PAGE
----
Table 4

Synopsis of Radiation Exposure and Dose Metrics

MetricUnitUtility
Absorbed Dose-Related Parameters:
Characterize Dose to Organ/Tissue or Whole Body
Absorbed doseGyAmount of ionizing radiation energy deposited per unit mass of tissue. 1 Gy = 1 Joule of energy deposited per kg of tissue. This metric is a concentration of energy deposition—not the total quantity of energy deposited.
Equivalent doseSvAbsorbed dose adjusted by a radiation weighting factor that adjusts for the specific tissue-injuring potential of the particular radiation type. Photons (x-rays and gamma rays) have a weighting factor of 1. Electrons also have a weighting factor of 1. Neutrons have larger weighting factors that vary with their energy level. For medical imaging, because only photons and positrons are used, absorbed dose and equivalent dose take the same value.
Effective dosemSvCalculated whole-body quantity used to roughly compare potential stochastic risks from different partial-body exposures. It is expressed as the uniform whole-body dose that would confer the stochastic risk equivalent to that caused by a regional exposure.
Modality-Specific Parameters
X-ray fluoroscopic air kerma (free-in-air)GyUsed to assess level of radiation present at a location. In x-ray fluoroscopy, cumulative air kerma at the interventional reference point can be used to approximate beam entrance port skin dose. (For isocentric C-arms, the reference point is located 15 cm from isocenter in the direction toward the x-ray source. This point in space approximates the location of beam entry into the patient, but due to variation in table height and tube angulation, is only an estimate of beam entrance port skin dose).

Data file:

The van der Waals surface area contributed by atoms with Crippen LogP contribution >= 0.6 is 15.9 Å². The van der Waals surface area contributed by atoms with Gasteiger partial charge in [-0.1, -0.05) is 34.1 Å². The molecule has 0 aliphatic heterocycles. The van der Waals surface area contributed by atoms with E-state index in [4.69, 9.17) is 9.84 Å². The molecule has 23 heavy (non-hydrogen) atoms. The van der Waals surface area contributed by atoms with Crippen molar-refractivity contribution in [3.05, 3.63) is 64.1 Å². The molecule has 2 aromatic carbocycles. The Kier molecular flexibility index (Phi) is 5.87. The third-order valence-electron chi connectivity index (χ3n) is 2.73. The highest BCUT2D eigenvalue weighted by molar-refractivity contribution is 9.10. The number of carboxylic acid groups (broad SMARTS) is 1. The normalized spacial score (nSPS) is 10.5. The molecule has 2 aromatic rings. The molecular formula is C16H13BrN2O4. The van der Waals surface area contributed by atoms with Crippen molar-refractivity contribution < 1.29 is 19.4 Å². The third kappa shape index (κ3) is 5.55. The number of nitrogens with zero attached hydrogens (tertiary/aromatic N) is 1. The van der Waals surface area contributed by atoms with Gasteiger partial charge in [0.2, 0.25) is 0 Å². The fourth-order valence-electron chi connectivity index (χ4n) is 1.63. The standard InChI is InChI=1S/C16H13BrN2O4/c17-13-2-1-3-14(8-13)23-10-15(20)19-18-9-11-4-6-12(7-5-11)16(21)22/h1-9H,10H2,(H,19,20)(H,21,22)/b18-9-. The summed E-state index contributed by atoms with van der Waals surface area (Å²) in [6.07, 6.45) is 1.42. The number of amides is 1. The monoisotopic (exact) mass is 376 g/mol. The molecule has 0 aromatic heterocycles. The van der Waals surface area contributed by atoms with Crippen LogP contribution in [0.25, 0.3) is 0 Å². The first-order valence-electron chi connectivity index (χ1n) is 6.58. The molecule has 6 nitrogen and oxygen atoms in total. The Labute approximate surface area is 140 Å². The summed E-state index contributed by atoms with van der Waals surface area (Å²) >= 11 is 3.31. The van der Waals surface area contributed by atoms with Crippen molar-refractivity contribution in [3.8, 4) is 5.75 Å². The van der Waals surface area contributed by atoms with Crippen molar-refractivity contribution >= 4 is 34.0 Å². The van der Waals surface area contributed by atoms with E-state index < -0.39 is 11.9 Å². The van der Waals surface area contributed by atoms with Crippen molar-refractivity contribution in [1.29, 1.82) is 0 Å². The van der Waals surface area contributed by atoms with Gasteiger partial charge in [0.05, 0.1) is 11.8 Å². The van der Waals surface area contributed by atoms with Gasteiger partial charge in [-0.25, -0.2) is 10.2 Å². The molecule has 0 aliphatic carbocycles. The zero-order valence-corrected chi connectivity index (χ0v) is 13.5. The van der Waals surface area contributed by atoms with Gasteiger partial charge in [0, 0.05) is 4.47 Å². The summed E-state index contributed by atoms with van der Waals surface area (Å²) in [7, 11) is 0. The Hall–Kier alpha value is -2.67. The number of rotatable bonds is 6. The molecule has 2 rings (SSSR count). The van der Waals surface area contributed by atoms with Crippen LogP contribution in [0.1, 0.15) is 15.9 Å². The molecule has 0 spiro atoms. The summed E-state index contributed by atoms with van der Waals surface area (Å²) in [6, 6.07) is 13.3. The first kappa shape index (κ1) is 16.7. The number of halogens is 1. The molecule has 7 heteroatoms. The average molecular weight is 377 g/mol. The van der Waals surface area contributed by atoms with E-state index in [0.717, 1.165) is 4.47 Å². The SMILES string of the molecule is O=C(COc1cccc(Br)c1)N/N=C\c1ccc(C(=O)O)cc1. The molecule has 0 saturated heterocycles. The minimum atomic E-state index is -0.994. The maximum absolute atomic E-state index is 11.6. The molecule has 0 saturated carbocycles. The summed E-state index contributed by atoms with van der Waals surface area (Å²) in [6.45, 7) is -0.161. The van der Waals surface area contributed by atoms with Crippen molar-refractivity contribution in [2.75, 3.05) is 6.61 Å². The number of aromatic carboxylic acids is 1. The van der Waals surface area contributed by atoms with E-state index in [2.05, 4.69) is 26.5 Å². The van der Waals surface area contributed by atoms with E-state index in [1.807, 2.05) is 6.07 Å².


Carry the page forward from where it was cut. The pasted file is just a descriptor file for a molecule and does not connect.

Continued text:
X-ray fluoroscopic Air-KAP, also referred to as dose-area product (DAP)Gy·cm2Used to assess the total quantity of radiation delivered by an external beam. It is the product of the cumulated amount of air kerma and the area of a radiographic or fluoroscopic field. KAP is often used as the basis for estimating effective dose from a fluoroscopic procedure.
Computed tomographic dose index (CTDIFDA, CTDI100, CTDIw, and CTDIvol)mGyUsed to assess relative level of radiation applied during a CT imaging sequence. This metric is a concentration of energy deposition in the exposed volume. It is not a total deposited energy quantity, as it does not incorporate the actual exposed volume (See DLP below). Different versions are used for varied purposes.
Computed tomographic dose-length product (DLP)mGy·cmUsed to assess integrated amount of radiation applied along an axial length of a patient during a CT examination. Can be used to estimate effective dose from the procedure.
Radionuclide injected dosemCiA measure of the quantity of radioactivity injected for a nuclear scintigraphy study. The relationship of injected dose to other dose parameters is complex and includes the nature of the nuclide’s radiation, the nuclide’s half-life, the distribution in the body, and the elimination kinetics.

CT = computed tomography; CTDI = computed tomographic dose index; KAP = Kerma-Area Product.